Six months' worth of rain falls on UAE in four days

More than 77mm fell in one part of Fujairah at the weekend as a major storm swept through most parts of the country

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About six months' worth of rain fell across the UAE over the weekend after a major storm swept through most parts of the country.

The National Centre of Meteorology (NCM) said on Sunday that almost 60mm of rain fell in Dubai, while 78mm – the highest recorded in the country – fell over Khatam Al Shaklah in Abu Dhabi.

In the Fujairah neighbourhood of Al FarFar, 77.4mm of rain fell, while 25.4mm fell in Al Ain, the bureau said.

The UAE's average rainfall is less than 100mm a year.

Our main focus has been rescuing individuals trapped in their homes or vehicles
Brig Sami Al Naqbi, Sharjah Civil Defence

A clean-up operation was under way on Sunday with the situation slowly returning to normal.

Rain was still forecast in the east and south on Sunday but Ncema, the National Emergency, Crisis and Disaster Management Authority, confirmed that the severe weather had ended.

Dubai's Roads and Transport Authority also said roads had been drained to clear the flooding, with its buses now operating normally.

Dubai's Knowledge and Human Development Authority, which regulates the emirate's private schools, said on Sunday that some nurseries, schools and universities will be allowed to introduce remote learning on Monday should damage to buildings from the weather be too severe to fix before pupils return.

Hazardous weather

The storm which started on Friday evening, mainly in Abu Dhabi, spread to all areas of the UAE early on Saturday and caused localised flooding.

Many parts of the country saw significant amounts of rain with events cancelled, flights diverted, wadis and beaches shut and several roads partially flooded.

Police video shows clean-up efforts after heavy rains lash UAE

Police video shows clean-up efforts after heavy rains lash UAE

Motorists also faced delays with some roads closed and traffic reduced on inter-emirate motorways on Saturday such as Mohamed bin Zayed Road (E311) due to the intensity of the downpours.

Dubai Police also reported diversions and water accumulation in Amman Street, Aleppo Street, Al Nahda Street, Al Ittihad Street, Al Khawaneej Street, Al Yalayis Street and Al Qudra Street.

Pictures on social media showed flood damage to villas.

In Kalba, Sudanese resident Adbelbasit Hassan said his home was partially flooded after intense rain fell on Friday night and Saturday evening.

“It rained all night on Friday,” said Mr Hassan, who was previously affected by the floods in 2022. “And water came into my house.”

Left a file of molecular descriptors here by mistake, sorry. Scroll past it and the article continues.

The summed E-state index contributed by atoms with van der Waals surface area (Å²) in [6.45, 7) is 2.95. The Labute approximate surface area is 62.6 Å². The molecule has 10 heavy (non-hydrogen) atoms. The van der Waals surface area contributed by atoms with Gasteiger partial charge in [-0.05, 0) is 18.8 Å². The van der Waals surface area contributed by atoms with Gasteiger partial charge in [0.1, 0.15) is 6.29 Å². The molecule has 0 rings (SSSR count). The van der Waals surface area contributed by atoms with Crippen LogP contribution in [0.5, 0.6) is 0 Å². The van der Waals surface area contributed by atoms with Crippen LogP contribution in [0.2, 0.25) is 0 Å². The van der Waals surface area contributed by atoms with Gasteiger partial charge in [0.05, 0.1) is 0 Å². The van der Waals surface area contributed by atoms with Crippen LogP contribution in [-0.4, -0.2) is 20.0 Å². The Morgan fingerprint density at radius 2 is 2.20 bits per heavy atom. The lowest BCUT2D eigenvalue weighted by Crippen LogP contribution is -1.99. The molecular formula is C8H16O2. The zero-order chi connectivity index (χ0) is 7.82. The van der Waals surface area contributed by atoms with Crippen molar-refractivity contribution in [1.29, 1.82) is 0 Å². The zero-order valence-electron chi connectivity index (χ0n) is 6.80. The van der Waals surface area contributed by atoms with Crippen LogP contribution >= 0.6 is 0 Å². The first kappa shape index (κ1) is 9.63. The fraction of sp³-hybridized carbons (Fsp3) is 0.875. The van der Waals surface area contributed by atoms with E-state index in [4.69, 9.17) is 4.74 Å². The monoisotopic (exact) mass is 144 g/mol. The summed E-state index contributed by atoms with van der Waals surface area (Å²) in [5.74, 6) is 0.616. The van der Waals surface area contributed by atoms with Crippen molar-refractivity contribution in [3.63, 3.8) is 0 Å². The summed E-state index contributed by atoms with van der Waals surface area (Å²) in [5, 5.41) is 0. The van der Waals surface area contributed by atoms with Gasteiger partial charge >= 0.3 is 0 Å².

He said authorities had pumped the floodwater away and it had receded by Sunday so he could stay in his home.

“Now it is OK,” he said. “The water has come down.”

Authorities had put an emergency plan in place to mitigate the effects of the storm. NCEMA outlined preparations at a briefing on Thursday.

In Dubai, emergency response teams of about 2,300 people worked around the clock to manage the situation, the emirate’s media office said.

Videos posted to social media by the National Centre of Meteorology showed downpours with waters coursing through rain-swollen wadis and dams.

Other footage on Storm Centre, a popular channel that tracks the country’s weather, showed torrential rain, hail and flooded roads.

Other videos showed a more picturesque aspect of the rain, such as a flowing waterfall in Ras Al Khaimah’s Wadi Ghalila and the desert of Sharjah turning green.

In Sharjah, emergency response teams of about 400 people used 200 tankers, 180 mobile pumps, 50 water collection basins and 20 towing vehicles during the clean-up operation.

The civil defence teams have also been responding to emergencies.

“Our main focus has been rescuing individuals trapped in their homes or vehicles,” Brig Sami Khamis Al Naqbi, director general of the Sharjah Civil Defence Authority, told The National.

“We successfully evacuated several families in collaboration with the Sharjah Social Services Department.”

On Saturday evening, Dubai's Roads and Transport Authority said Sheikh Mohammed bin Zayed Road was operating as usual. The emirate's marine transport services were also back to normal.

The latest storm comes about a month after a two-day depression swept across the UAE. Eight years ago to the day, a powerful storm wreaked havoc in parts of the country.

The NCM forecast a chance of rainfall on Sunday for the east and south of the country.

It said temperatures are expected to increase and warned of fog on Monday morning.

Further cloudy weather over islands and coastal areas is forecast later on Monday, with high humidity expected.

The rest of the week is forecast to be more settled.

Updated: March 11, 2024, 10:41 AM